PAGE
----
When the best becomes standard

It has always been difficult to form an opinion about companies, products, employers, employees, travel destinations, films, books, authors, and stage plays. The list could go on forever. Due to the fast pace of life, we have no time to familiarize ourselves with something so that we can form our own opinion. Since price no longer provides an indication, specialized valuers have developed offers that make the assessment for you. They regularly produce overviews that offer the rationale for decisions – product tests, employer rankings, technology ratings as well as restaurant and hotel guides and even book, theatre and film reviews. The more established the rating agency, the more standardized the rating scale – e.g. Michelin stars or the Gartner Group hype cycle. An example of these new business models are platforms that classify employers – Kununu, Great Place to Work, Glassdoor or Trendence. We are getting used to delegating assessments to others, knowing that not all stars and likes can be trusted. A bad rating is not in the interest of the rated company and consequently not in the interest of the valuing platform. This distorts reality: fake stars or the use of an external rating as a marketing tool.

The difficulties start with the description of the properties and the process of an evaluation. They end with charts, which are filtered and sorted until the company is placed on the front ranks. This makes everyone the best, the biggest, the most successful, the most effective, etc. This use of top rankings leaves no room at the top for the real leading companies. Not everything is mega-great-super. But what scaling’s are available for evaluation? The language offers at least three levels for grading properties.

  • The simple description
    Starting point are adjectives expressing characteristics and attributes of something or someone, e.g. the sensual description of colors (e.g. red, green, blue) and shapes (e.g. round, square, angular), sounds (e.g. loud, soft, strident), feelings (e.g. soft, rough, hot), smells (e.g. sour, sweet) and tastes (e.g. bitter, umami). We also describe economic, artistic, and moral qualities – the beautiful painting; the innovative smartphone; the trustworthy company. We describe cultures (e.g. pre-Columbian tribes in North America) and express quantities (e.g. many, hundreds). Sometimes we reach the limits of descriptiveness when words have to be invented, e.g. the German sitt for not thirsty; edutaining for educating entertaining.
    The unenhanced form of an adjective makes it easy to label all expressible facts and offers an introduction to an evaluation.
  • The valuing comparison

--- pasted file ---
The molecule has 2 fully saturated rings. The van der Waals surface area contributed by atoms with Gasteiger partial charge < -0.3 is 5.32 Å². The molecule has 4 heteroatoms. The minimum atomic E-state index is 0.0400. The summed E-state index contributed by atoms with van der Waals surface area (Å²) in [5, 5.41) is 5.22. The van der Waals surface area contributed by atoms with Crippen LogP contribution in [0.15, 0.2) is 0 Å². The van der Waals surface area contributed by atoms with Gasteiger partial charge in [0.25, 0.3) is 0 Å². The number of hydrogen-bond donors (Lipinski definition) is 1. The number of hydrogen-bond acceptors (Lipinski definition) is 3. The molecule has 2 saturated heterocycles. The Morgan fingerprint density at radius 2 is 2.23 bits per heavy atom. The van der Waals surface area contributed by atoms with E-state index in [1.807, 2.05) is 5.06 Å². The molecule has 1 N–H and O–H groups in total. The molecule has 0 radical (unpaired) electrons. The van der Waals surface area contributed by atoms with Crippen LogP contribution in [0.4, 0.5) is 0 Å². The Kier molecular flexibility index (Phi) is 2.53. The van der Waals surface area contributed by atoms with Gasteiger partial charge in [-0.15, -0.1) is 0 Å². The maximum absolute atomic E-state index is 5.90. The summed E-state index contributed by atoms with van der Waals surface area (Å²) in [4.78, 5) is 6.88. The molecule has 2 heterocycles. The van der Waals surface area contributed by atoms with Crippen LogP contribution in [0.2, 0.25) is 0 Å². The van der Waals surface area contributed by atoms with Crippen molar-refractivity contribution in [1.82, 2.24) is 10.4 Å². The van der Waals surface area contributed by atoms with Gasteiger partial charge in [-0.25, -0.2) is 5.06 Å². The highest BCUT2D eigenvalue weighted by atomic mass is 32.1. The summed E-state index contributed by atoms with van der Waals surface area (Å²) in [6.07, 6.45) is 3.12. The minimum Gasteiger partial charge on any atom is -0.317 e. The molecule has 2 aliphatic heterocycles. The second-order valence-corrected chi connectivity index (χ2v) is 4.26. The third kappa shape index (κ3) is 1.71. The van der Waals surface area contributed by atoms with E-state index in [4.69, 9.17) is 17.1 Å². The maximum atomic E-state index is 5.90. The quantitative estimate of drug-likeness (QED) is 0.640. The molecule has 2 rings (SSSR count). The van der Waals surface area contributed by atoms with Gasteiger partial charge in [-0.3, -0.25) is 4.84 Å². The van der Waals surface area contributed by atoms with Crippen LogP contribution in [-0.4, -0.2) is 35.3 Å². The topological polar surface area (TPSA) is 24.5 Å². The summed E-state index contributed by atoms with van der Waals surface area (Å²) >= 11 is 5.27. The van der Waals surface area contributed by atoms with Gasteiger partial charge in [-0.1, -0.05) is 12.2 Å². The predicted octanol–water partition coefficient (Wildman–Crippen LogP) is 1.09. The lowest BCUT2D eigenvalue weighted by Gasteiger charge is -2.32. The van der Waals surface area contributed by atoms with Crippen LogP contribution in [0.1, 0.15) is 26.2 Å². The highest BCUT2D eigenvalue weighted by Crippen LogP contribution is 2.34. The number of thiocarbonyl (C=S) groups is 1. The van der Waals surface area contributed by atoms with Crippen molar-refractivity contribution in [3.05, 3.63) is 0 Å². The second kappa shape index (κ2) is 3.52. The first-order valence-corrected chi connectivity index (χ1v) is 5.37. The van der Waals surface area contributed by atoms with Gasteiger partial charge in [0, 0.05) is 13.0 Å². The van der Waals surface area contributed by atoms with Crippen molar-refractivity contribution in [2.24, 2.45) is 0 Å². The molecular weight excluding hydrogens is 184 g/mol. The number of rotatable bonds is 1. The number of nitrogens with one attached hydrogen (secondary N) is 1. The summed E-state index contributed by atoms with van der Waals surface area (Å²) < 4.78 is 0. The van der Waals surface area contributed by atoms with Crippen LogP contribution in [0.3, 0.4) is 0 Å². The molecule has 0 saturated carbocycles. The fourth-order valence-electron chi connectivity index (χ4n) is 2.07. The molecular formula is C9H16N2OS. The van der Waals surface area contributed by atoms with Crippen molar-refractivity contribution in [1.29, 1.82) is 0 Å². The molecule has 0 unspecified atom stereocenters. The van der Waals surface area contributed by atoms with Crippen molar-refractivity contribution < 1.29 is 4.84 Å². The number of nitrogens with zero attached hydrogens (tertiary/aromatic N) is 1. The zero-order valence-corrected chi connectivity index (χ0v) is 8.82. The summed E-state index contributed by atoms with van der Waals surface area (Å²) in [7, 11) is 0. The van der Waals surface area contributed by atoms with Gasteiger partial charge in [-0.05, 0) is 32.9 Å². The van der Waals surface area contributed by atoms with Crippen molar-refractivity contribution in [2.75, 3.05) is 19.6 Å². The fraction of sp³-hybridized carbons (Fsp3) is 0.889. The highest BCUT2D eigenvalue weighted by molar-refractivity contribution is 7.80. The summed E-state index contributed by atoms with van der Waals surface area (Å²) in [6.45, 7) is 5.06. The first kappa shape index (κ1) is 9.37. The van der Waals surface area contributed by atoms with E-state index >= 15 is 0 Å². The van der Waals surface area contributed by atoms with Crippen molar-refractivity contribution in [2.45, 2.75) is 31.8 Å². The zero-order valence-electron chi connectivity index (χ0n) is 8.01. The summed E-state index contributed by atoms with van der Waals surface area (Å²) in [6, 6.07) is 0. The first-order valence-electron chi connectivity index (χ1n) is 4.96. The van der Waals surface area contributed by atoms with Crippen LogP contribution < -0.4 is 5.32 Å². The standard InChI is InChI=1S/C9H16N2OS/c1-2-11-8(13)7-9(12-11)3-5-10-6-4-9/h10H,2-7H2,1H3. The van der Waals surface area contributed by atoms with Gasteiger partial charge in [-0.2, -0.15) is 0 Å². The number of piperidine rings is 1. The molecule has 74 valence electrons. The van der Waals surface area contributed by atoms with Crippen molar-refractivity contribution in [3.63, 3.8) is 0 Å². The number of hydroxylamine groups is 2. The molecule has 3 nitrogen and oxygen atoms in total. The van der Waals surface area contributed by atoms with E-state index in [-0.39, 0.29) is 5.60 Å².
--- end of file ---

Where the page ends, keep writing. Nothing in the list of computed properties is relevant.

It usually does not stop in describing something. We quickly begin to compare with something else. This generates priorities, rankings or super-/sub-ordination, which are unconsciously perceived and create a preference – if the balloon is redder than the other; if something round is described as rounder; if something strident is described as more strident; if a hint makes something sweet smell sweeter; when something bitter tastes even more bitter. An objective evaluation of right or wrong will be difficult after this proposition. These statements reveal a lot about the speaking persons, who use them to externalize their inner evaluation – as long as they don’t do, as if, in order to manipulate others.
    The heightened form of an adjective enables an evaluation in comparison to something similar and sets a standard with it.
  • The confining upper limit
    The ceiling of the evaluation is reached, when there is no further increase possible – the reddest red, the roundest round, the shrillest shriek, the sweetest sweet or the bitterest bitter. The objectification is attempted with appropriate measuring methods – if the wavelength of red (between 630 and 700 nm) is detected or the pungency of a chili is measured with the help of the containing capsaicin. Nevertheless, subjective perception can lead to different results. At the end of the day, everyone’s personal evaluation is valid for all of them – if something is by far the absolute, mega-super-duper Smurfeedurfee.
    This highest level of an adjective forms the upper end of the scale. In order to leave room for truly outstanding qualities to be evaluated, this superlative should be used very rarely.

Bottom line: Characteristics are the basis for our decisions. They always cover a range – from almost not perceptible to the maximum. The evaluations cannot always be measured objectively, but are rather left to the discretion of people, who have their subconscious scales. This goes so far that if the measured values do not correspond with the expectations, further measurements or no measurements at all are taken. This leads to the fact that rankings change as soon as the person making the assessment changes. For this reason, it has become common to say: Never trust any statistics that you have not faked yourself. For the top of the rating scale it is important that it is rarely used. The whole thing recalibrates itself from time to time by shifting these limits. Companies, departments, teams, and individuals have the task to be aware of their own scales again and again, so that everyone involved has a common understanding and that the best does not become a meaningless standard.